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A New Shade of Green

By Sherry Listgarten

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About this blog: Climate change, despite its outsized impact on the planet, is still an abstract concept to many of us. That needs to change. My hope is that readers of this blog will develop a better understanding of how our climate is evolving a...  (More)

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Electric Mashups (+ Quiz!)

Uploaded: Apr 7, 2019
Utilities across the state have been told to lower emissions and use more renewable power sources. How are they doing? It’s surprisingly fun to look at the Power Content Labels of utilities across the state to understand the story they are telling.

Let’s start by taking a look at the whole state. Here is where California got its electricity in 2017. (All charts are from 2017 unless otherwise noted.)


You can read this chart like a clock, starting at the top. Going clockwise, the first five “pieces” (green, brown, light blue, yellow, and gray) show renewable sources. For example, the yellow slice indicates that 10% of the state’s electricity came from solar power. California’s goal is for this renewables section to be 60% by 2030. (1)

Then come two non-renewable but still carbon-free power sources: large hydro in blue and nuclear in pink. (2) Finally, wrapping the rest of the way around the “clock”, we see carbon-intensive natural gas (a big tan section) and coal (black), plus unknown sources (purple). (3)

What do we learn from this? For one thing, California’s electricity is 53% carbon-free. (4) Yay! We still use a lot of natural gas, which we’ve learned is not much better than coal. And we don’t have enough renewables. But it’s a great start.

In our area, we are even luckier. Our electricity content is incredible, 100% carbon-free or nearly so. (PCE has a carbon-free option that many households and cities take advantage of (5)).


CPAU: City of Palo Alto Utilities, PCE: Peninsula Clean Energy for San Mateo County, SVCE: Silicon Valley Clean Energy for much of Santa Clara County

Palo Alto currently has considerably more solar capability than the other two local utilities, but PCE and SVCE both have large solar farms coming on board.

Our local experience makes it hard to imagine who is using all that natural gas in California. Smaller, local utilities like ours have been able to move quickly to adopt renewables and large hydro. The large, often privately-owned utilities have moved more slowly. Let’s consider the four largest of these:
- Pacific Gas & Electric (PG&E): serves much of northern and central California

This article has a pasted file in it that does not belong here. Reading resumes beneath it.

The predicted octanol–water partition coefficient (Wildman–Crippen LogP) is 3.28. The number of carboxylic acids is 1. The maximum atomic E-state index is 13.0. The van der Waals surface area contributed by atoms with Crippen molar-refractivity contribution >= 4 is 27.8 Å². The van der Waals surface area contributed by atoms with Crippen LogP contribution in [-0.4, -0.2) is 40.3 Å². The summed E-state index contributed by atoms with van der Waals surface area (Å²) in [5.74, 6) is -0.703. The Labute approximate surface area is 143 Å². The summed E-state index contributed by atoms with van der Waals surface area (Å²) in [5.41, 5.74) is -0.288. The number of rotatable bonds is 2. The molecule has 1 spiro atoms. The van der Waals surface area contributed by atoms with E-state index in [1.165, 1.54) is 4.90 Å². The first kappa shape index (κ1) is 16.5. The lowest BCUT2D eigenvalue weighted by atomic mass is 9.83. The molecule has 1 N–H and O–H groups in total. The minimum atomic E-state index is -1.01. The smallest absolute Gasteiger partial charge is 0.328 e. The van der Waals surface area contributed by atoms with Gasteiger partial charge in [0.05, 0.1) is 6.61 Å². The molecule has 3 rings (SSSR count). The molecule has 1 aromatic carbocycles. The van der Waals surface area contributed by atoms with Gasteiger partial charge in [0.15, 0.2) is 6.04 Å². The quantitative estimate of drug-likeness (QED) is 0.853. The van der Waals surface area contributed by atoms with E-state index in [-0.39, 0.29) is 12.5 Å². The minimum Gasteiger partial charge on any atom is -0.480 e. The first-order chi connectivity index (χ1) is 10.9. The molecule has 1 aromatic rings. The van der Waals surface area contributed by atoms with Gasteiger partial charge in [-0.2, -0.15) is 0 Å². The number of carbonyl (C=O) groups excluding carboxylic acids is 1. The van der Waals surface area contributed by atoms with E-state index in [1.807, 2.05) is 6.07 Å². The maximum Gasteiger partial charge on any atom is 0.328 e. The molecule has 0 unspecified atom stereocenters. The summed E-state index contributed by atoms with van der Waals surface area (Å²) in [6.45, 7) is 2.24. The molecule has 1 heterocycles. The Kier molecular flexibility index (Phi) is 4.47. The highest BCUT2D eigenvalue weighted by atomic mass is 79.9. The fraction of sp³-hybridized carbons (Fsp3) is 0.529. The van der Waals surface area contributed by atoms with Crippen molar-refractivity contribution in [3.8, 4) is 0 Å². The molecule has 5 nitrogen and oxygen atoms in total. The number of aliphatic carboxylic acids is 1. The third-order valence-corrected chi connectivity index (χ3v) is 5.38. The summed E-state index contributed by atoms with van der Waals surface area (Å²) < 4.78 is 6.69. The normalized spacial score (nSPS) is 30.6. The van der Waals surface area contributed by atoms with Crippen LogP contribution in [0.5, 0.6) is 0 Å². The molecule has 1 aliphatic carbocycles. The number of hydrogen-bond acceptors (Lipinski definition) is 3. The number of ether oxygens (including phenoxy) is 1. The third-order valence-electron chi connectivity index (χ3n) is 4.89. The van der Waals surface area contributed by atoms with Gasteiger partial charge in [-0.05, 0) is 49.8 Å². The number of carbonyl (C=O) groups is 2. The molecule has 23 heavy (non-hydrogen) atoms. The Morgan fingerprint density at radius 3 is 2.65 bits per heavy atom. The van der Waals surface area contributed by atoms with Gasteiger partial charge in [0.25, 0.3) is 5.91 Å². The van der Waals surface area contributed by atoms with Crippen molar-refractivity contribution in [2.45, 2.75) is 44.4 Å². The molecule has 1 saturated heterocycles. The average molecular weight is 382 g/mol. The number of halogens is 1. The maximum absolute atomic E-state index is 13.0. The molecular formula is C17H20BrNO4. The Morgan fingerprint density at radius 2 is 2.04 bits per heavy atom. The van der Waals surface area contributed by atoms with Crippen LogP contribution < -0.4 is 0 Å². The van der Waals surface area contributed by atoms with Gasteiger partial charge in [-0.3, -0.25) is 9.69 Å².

- Southern California Edison (SCE): serves much of southern California
- Los Angeles Department of Water & Power (LADWP): serves much of the LA area
- San Diego Gas & Electric (SDG&E): serves the south-western corner of California

Can you guess which mix belongs to which utility? (In the case where a utility offers more than one option, such as SCE and SDG&E, the default is shown.)


To help you out, take a look at this easy-to-read map of California's power plants. Where is the nuclear facility? Where do we have more hydro power? Which utilities will find it cheaper to use these? The utility in the lower-left has an impressive 78% carbon-free portfolio. Which one is it? (And what do you think will happen when the Diablo Canyon nuclear plant shuts down in 2025?) The utility in the upper right has an impressive 44% renewables. Which is it? (The answers are in footnote 6.)

How have our electricity mixes changed over time? Are they emitting less carbon each year? Take a look at the chart below.


There is some gradual improvement, but we took a pretty big hit around 2012. What happened in 2012 and, at least for Palo Alto, 2013-2015 to hurt our carbon-free efforts? How did we bounce back? (The answer is in footnote 7.)

Here is Palo Alto in a wet year just before the drought (2011), in a dry year in the middle of the drought (2014), and in a wet year just after the drought (2017). How did the city adjust its portfolio? Will it do better in the next dry year? What can still be improved?


Let’s see how the whole state’s electricity evolved during that same time period:


You can see the improvement in carbon-free electricity from 43% to 53% despite the loss of half of our nuclear power, as solar and wind came aboard. These state-wide changes have led to much lower emissions from the electricity sector. Our electricity emissions decreased by about 25% during this period, and are now just 62% of what they were in 1990. Importantly, this greener electric power gives us more options for moving away from natural gas in other areas like transportation.

To wrap up this blog, I’ll end with one last mix-and-match. See if you can match the power content charts below to the following cities: Healdsburg (in Sonoma County), Modesto, Sacramento, Weaverville (near the Trinity Alps), and Yreka (way up north). Use what you know about where the cities are and what facilities may be nearby. How do you feel about our state capital’s electricity mix? (The answer is in footnote 8.)


Green electricity is critical to our effort to lower emissions, and utilities like our own local options are showing the state and our country how to do it. The next few blog posts will talk about how they are so successful, and what challenges and opportunities they see in this fast-changing market.